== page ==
Use this URL to cite or link to this record in EThOS:
Title: War, death and burial? : a historical investigation into the disposal of the dead at English battles fought in Britain, 1401-1685
Author: Taylor, Sarah
ISNI:       0000 0004 8503 9456
Awarding Body: University of Huddersfield
Current Institution: University of Huddersfield
Date of Award: 2019
Availability of Full Text:
Access from EThOS:
Access from Institution:
This thesis examines the documentary evidence for what happened to the bodies of those killed in battle. It focuses on battles fought by the English in Britain between 1401 and 1685AD and is the first large-scale historical investigation of this topic to be conducted. The main aim is to establish where and how the bodies were disposed of, whilst also considering what factors affected how the dead were treated and whether the Reformation led to any changes in practice. The study is conducted primarily through the examination of contemporary and near-contemporary battle accounts. It also draws on archaeology to explore whether a better historical understanding of battle disposal practices has any implications for the interpretation of battle burials (and vice versa). Most battle accounts show little interest in the fate of the dead. Where they mention the topic, they indicate that the dead were buried on the battlefield or in churches and churchyards. Men of the elite were more likely to be taken for a church burial than lower status individuals. Some of the former were buried in churches near to the battlefield whereas others were taken substantial distances for burial on their homelands. The evidence indicates that, as expected, the Reformation did affect how contemporaries interacted with the dead in the years after a battle, as there were no longer attempts to intercede for the dead or to ensure that they were buried in consecrated ground. Surprisingly, however, there was no evidence that the Reformation led to any change in what happened to the dead immediately after a battle, as there is little evidence that people in the late medieval, pre-Reformation period tried to give the dead an immediate Christian burial. These results have helped to develop a research agenda for both history and archaeology. Thus, future historical research could consider a wider geographical and temporal scope, in order to look for further evidence of the changes in practice that resulted from the Reformation and when these occurred. It will also be important to study conflicts where major cultural differences existed between armies, such as the various Anglo-Irish wars, to see how this affected disposal practices. Further archaeological research could involve the radiocarbon dating of church burials with weapon trauma, as a way of developing understanding for how far the battle dead were taken for burial.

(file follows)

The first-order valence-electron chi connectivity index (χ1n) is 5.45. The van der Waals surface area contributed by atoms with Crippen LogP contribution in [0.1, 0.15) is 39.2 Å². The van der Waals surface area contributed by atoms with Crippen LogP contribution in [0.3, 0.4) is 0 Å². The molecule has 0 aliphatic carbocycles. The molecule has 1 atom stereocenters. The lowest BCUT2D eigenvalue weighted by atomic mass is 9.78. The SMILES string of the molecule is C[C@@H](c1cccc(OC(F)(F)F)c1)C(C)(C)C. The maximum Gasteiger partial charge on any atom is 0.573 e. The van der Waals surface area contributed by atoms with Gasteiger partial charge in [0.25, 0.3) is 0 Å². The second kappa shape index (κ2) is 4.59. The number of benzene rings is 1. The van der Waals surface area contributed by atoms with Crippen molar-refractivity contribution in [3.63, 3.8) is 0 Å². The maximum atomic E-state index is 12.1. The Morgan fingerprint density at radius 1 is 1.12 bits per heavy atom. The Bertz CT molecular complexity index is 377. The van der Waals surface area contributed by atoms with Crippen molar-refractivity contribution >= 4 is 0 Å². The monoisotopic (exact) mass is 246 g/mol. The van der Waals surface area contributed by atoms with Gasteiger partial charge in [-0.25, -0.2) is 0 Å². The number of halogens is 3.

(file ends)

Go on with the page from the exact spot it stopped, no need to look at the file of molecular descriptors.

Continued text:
Supervisor: Foard, Glenn ; Buckberry, Jo Sponsor: Not available
Qualification Name: Thesis (Ph.D.) Qualification Level: Doctoral
EThOS ID:  DOI: Not available
Keywords: D History (General) ; DA Great Britain ; U Military Science (General)